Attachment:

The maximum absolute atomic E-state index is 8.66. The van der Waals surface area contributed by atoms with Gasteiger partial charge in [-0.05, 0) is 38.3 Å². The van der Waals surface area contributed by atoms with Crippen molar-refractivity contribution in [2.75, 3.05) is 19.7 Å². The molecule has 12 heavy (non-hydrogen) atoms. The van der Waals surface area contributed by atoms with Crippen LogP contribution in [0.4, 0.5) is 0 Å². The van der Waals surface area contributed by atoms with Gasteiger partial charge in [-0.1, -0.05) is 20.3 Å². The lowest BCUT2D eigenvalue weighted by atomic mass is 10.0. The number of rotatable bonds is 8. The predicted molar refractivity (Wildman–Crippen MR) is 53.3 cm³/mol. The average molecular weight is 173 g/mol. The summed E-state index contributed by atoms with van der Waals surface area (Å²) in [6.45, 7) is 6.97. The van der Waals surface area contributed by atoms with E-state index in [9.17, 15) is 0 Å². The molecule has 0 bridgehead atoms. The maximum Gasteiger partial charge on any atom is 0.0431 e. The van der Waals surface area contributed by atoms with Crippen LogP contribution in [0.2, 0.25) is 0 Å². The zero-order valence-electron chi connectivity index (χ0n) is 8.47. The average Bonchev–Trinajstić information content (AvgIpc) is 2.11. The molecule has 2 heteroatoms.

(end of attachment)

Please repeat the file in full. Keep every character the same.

The maximum absolute atomic E-state index is 8.66. The van der Waals surface area contributed by atoms with Gasteiger partial charge in [-0.05, 0) is 38.3 Å². The van der Waals surface area contributed by atoms with Crippen molar-refractivity contribution in [2.75, 3.05) is 19.7 Å². The molecule has 12 heavy (non-hydrogen) atoms. The van der Waals surface area contributed by atoms with Crippen LogP contribution in [0.4, 0.5) is 0 Å². The van der Waals surface area contributed by atoms with Gasteiger partial charge in [-0.1, -0.05) is 20.3 Å². The lowest BCUT2D eigenvalue weighted by atomic mass is 10.0. The number of rotatable bonds is 8. The predicted molar refractivity (Wildman–Crippen MR) is 53.3 cm³/mol. The average molecular weight is 173 g/mol. The summed E-state index contributed by atoms with van der Waals surface area (Å²) in [6.45, 7) is 6.97. The van der Waals surface area contributed by atoms with E-state index in [9.17, 15) is 0 Å². The molecule has 0 bridgehead atoms. The maximum Gasteiger partial charge on any atom is 0.0431 e. The van der Waals surface area contributed by atoms with Crippen LogP contribution in [0.2, 0.25) is 0 Å². The zero-order valence-electron chi connectivity index (χ0n) is 8.47. The average Bonchev–Trinajstić information content (AvgIpc) is 2.11. The molecule has 2 heteroatoms.